(ChemotherapyAdvisor) – Patients with resected periampullary adenocarcinoma had a survival benefit when treated with adjuvant gemcitabine or fluorouracil compared with observation alone when analyses adjusted for prognostic variables such as age, tumor type and grade, and lymph node involvement, results of the European Study Group for Pancreatic Cancer (ESPAC)-3 periampullary trial reported in the July 11 issue of JAMA.

The phase 3 open-label trial, the largest conducted in this population, enrolled 428 patients—297 with ampullary, 96 with bile duct, and 35 with other cancers—in 100 centers in Europe, Australia, Japan, and Canada from July 2000 to May 2008 and randomly assigned them to observation (n=144), folinic acid 20mg/m2 followed by fluorouracil 425mg/m2 days 1 to 5 every 28 days (n=143), or 1000mg/m2 gemcitabine once weekly for 3 of every 4 weeks (n=141) for 6 months, noted John P. Neoptolemos, MD, of the University of Liverpool, UK, on behalf of the European Study Group for Pancreatic Cancer.

Median survival was 35.2 months (95% CI, 27.2–43.0) in the observation group compared with 43.1 months (95%, CI, 34.0–56.0) in the two chemotherapy arms (HR 0.86; (95% CI, 0.66–1.11; Χ2=1.33; P=.25). After adjusting for independent prognostic variables and conducting multiple regression analysis, the hazard ratio for chemotherapy compared with observation was 0.75 (95% CI, 0.57–0.98; Wald Χ2=4.53, P=.03).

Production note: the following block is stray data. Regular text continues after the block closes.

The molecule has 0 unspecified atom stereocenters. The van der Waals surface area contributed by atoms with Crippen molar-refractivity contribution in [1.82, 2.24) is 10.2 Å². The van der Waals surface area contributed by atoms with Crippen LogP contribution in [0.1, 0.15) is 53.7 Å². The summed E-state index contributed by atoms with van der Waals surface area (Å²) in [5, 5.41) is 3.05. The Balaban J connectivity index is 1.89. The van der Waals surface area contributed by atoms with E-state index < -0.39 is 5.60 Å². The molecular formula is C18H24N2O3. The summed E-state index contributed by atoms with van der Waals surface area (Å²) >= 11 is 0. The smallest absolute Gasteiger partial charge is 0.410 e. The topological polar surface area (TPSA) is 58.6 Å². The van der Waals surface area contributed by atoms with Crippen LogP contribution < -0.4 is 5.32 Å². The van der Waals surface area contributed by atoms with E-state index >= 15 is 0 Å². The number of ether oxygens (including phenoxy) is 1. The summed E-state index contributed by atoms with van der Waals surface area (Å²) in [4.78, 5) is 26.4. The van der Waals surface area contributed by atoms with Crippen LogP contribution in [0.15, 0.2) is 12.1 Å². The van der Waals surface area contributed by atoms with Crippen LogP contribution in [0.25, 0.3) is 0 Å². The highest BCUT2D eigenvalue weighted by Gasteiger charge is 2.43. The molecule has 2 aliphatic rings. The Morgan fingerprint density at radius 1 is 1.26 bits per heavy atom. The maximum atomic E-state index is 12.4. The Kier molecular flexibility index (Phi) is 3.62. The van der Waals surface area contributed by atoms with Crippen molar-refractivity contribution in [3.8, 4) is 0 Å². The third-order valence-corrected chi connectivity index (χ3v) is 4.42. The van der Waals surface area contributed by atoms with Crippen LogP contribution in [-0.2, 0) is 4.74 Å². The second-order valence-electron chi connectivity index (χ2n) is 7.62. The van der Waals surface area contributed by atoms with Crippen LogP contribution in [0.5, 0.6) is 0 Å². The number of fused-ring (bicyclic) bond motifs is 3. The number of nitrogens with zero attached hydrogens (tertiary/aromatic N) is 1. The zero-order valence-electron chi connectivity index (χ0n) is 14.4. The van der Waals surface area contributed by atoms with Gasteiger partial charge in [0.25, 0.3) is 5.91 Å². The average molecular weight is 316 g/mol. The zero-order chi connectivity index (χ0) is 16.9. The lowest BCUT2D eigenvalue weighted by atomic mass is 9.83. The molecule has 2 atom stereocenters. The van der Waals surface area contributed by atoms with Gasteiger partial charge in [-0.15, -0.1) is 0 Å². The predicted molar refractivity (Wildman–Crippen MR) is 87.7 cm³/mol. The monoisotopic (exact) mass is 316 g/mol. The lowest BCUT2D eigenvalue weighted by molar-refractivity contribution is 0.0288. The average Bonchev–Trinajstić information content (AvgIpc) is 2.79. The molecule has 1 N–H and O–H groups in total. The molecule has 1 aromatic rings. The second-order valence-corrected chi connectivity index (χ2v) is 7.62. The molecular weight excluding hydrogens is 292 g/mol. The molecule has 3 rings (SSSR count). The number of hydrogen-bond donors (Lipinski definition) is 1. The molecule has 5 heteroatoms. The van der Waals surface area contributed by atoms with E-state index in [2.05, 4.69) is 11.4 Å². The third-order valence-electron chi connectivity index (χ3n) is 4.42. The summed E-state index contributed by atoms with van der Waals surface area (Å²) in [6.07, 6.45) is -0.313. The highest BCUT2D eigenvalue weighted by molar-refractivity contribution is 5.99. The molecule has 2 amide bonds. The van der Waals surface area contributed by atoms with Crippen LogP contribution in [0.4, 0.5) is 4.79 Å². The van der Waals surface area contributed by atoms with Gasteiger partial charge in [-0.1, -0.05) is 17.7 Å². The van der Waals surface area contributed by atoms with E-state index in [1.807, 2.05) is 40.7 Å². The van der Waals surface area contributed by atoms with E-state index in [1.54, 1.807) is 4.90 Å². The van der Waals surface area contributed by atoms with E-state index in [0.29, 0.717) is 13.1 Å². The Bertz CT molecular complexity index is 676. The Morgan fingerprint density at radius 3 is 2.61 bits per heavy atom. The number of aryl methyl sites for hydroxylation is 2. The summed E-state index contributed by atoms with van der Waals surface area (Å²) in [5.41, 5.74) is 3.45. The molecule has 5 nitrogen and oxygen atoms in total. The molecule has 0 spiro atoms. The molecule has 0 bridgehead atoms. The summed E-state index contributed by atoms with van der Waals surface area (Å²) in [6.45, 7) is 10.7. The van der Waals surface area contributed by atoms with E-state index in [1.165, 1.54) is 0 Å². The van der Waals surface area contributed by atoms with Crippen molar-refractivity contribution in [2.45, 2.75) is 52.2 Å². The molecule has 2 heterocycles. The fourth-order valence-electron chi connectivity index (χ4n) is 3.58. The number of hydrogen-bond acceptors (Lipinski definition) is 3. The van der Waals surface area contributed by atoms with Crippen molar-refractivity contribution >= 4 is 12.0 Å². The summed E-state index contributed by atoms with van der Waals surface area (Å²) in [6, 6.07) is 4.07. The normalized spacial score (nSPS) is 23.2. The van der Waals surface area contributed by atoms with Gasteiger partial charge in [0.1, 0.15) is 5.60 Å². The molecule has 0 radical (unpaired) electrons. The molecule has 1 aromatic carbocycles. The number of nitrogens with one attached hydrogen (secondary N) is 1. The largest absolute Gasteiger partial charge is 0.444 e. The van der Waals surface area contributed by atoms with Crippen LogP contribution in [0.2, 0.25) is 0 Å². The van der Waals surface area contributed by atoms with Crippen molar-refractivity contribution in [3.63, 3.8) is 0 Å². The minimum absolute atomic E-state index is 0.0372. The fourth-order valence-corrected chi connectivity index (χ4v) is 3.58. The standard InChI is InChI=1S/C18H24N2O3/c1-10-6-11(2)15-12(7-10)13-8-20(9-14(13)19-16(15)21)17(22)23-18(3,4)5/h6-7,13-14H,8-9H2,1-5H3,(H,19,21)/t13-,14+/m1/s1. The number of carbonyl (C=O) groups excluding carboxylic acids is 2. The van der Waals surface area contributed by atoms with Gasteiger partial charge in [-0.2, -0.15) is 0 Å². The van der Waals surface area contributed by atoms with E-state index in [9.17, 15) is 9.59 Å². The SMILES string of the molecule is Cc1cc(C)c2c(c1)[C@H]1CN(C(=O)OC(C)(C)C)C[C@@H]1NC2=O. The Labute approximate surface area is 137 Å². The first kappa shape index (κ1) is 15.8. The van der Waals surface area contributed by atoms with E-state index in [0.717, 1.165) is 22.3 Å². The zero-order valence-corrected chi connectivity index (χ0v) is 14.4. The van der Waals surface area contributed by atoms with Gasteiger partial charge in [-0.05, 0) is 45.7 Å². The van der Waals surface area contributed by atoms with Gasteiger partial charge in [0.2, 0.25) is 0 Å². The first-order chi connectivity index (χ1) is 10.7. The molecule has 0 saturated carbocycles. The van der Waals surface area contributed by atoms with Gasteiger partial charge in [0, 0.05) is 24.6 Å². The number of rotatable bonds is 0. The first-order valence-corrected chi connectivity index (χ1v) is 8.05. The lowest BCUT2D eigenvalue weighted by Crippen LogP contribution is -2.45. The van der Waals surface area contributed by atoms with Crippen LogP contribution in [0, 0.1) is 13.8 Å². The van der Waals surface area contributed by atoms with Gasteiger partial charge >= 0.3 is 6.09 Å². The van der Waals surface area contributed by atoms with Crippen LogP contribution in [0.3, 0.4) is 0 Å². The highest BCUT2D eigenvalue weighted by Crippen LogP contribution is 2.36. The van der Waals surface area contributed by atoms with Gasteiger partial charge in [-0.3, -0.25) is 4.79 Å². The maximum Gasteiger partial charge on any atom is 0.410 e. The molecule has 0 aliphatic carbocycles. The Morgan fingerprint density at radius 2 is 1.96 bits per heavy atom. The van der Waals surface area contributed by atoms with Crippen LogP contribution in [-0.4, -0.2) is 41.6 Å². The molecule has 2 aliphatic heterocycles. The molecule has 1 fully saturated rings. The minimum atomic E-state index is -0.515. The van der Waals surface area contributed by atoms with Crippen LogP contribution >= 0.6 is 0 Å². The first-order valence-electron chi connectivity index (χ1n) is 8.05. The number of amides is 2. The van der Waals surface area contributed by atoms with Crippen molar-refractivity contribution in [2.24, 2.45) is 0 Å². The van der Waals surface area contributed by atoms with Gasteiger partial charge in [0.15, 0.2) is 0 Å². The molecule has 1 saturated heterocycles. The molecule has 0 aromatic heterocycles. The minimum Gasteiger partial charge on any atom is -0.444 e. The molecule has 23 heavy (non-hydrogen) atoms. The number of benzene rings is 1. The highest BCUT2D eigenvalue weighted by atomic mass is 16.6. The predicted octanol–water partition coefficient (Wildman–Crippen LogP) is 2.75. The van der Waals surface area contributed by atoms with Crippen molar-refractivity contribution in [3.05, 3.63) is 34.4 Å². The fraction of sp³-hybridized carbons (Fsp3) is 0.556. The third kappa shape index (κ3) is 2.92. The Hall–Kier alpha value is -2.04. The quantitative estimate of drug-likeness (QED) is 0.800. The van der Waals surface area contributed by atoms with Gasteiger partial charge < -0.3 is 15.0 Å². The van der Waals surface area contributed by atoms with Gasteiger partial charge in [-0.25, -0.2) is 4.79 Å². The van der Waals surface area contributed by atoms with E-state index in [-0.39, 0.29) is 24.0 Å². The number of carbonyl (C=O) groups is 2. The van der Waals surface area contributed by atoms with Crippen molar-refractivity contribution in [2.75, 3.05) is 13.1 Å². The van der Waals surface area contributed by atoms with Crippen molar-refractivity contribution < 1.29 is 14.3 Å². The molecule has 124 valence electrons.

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In the observation arm, 88 patients (61%) died, as did 83 (58%) in the fluorouracil and 73 (52%) in the gemcitabine arms.

“Based on the null hypothesis, the unadjusted primary analysis of the primary outcome of survival did not demonstrate a significant benefit for adjuvant chemotherapy. Multivariate analysis, correcting for prognostic variables, found a statistically significant survival benefit to chemotherapy and specifically for gemcitabine compared with observation, notwithstanding the better safety profile compared with fluorouracil plus folinic acid, but these results should be considered hypothesis generating,” the authors wrote.

“Although this study found support for the use adjuvant chemotherapy to improve survival in patients with periampullary cancers, this effect was modest, indicating a need for further improvements and warranting the testing of combination chemotherapies,” they concluded.


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